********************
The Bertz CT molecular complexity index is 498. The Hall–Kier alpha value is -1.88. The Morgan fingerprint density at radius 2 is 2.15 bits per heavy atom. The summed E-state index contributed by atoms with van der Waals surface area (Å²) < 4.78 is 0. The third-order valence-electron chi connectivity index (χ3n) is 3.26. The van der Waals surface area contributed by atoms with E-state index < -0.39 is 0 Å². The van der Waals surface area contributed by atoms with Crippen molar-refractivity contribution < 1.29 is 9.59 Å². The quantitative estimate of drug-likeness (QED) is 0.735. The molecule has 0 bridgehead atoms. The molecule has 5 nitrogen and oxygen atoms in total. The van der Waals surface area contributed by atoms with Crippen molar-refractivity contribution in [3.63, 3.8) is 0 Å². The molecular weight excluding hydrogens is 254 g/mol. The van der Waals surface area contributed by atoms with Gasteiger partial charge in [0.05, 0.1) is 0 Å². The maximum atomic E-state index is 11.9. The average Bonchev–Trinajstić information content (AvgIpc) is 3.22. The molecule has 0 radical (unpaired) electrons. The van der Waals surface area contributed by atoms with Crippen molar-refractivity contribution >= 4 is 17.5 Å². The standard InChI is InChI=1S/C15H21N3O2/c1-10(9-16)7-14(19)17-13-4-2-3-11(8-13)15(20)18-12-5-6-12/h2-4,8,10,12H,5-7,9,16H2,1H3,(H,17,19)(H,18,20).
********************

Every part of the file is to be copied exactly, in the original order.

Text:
The Bertz CT molecular complexity index is 498. The Hall–Kier alpha value is -1.88. The Morgan fingerprint density at radius 2 is 2.15 bits per heavy atom. The summed E-state index contributed by atoms with van der Waals surface area (Å²) < 4.78 is 0. The third-order valence-electron chi connectivity index (χ3n) is 3.26. The van der Waals surface area contributed by atoms with E-state index < -0.39 is 0 Å². The van der Waals surface area contributed by atoms with Crippen molar-refractivity contribution < 1.29 is 9.59 Å². The quantitative estimate of drug-likeness (QED) is 0.735. The molecule has 0 bridgehead atoms. The molecule has 5 nitrogen and oxygen atoms in total. The van der Waals surface area contributed by atoms with Crippen molar-refractivity contribution in [3.63, 3.8) is 0 Å². The molecular weight excluding hydrogens is 254 g/mol. The van der Waals surface area contributed by atoms with Gasteiger partial charge in [0.05, 0.1) is 0 Å². The maximum atomic E-state index is 11.9. The average Bonchev–Trinajstić information content (AvgIpc) is 3.22. The molecule has 0 radical (unpaired) electrons. The van der Waals surface area contributed by atoms with Crippen molar-refractivity contribution >= 4 is 17.5 Å². The standard InChI is InChI=1S/C15H21N3O2/c1-10(9-16)7-14(19)17-13-4-2-3-11(8-13)15(20)18-12-5-6-12/h2-4,8,10,12H,5-7,9,16H2,1H3,(H,17,19)(H,18,20).